Furthermore, Giovanni Daems, from Kessel, Belgium, developed a fully automatic diamond setting machine in 2018. This means diamonds can be set into jewellery 15 to 20 times faster than by hand. The equipment was first put on show at the China International Import Expo. Daems' company has already developed various equipment which automated processes in the diamond and jewellery industry, such as sorting equipment, polishing equipment and automated quality control. The setting machine is his most recent new addition. Every stone set by the setting machine is 100% accurate and is of the same quality as any stone set by hand.
Just as the diamond industry needs new technology to cut rough diamonds more accurately, modern technology also needs diamonds. In fact, 70% of global diamond production is not used in the jewellery industry. Those diamonds end up in various other industries. Since diamond is one of the hardest substances in the world, it is a popular gemstone for all kinds of industrial processes. A few examples:

  1. Solar energy:
    General Electric has developed a brand-new material, a compound of diamonds and silicon called silicon carbide. It is used in electronic chips in solar panels, so that we can convert the sun's power into energy which can be used at home or in various industries.

  2. Semiconductors:
    It is a known fact that diamond has high thermal conductivity and low electrical conductivity. Therefore, diamonds started to be used in electronic circuits, replacing traditional silicon. Hence, semiconductors using diamonds conduct heat better than other conductors, without becoming electrically charged.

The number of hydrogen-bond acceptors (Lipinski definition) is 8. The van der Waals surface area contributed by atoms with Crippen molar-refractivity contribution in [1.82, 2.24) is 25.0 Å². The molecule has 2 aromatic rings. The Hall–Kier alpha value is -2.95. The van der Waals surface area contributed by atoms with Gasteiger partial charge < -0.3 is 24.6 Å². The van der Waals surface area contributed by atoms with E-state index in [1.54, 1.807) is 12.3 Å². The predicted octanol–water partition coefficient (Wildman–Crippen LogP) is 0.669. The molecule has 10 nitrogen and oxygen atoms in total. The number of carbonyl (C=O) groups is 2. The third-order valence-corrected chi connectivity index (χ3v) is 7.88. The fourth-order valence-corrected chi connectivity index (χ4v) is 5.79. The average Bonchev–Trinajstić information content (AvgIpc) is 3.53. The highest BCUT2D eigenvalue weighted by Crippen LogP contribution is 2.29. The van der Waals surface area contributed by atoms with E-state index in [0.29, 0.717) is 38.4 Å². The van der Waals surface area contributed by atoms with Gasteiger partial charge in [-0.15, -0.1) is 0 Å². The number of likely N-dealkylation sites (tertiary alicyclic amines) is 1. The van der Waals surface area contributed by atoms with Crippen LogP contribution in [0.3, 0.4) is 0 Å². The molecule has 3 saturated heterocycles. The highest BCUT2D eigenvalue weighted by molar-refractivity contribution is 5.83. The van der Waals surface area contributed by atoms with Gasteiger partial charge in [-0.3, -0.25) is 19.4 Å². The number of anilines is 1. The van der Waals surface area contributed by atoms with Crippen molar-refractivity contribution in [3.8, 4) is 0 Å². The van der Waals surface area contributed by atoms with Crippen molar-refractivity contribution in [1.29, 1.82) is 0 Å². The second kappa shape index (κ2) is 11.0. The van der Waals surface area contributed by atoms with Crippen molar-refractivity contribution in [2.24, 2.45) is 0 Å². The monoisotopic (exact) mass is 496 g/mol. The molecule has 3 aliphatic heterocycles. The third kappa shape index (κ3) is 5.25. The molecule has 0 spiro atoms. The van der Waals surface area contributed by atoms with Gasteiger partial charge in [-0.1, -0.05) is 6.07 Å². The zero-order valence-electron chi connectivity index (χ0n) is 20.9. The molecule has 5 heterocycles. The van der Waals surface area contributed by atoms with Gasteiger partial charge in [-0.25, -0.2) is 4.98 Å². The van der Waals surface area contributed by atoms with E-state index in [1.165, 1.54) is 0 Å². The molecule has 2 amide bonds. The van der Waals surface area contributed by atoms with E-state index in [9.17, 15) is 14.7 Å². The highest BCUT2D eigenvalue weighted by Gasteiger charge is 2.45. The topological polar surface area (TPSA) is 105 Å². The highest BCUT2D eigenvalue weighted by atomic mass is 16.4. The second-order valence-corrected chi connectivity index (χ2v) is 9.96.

3. Water treatment:
    Diamonds are known to withstand extreme conditions. They hardly react at all with their environment and possess electrochemical properties that are perfect for purifying water.

  4. Anti-counterfeiting technology:
    Believe it or not, there is a company in the US called Taneeh, which specialises in using diamond granules to develop anti-counterfeiting systems. This means they are able to prevent fraud using recognition technology, helping avert theft worldwide.


Diamonds are therefore extremely versatile and will continue to be used in many new applications in the future. Neither the diamond sector nor industry is standing still when it comes to new applications for diamonds, and development is going at full pace.

Which innovations and trends should you still know about?

The Fenix robot has an unrivalled talent for cutting rough diamonds and makes even more cut shapes a reality. This creates many opportunities for personalising diamond jewellery. In addition, there are plenty of other innovations and trends in the jewellery industry:
 
Share on:
GERD VAN DE VEL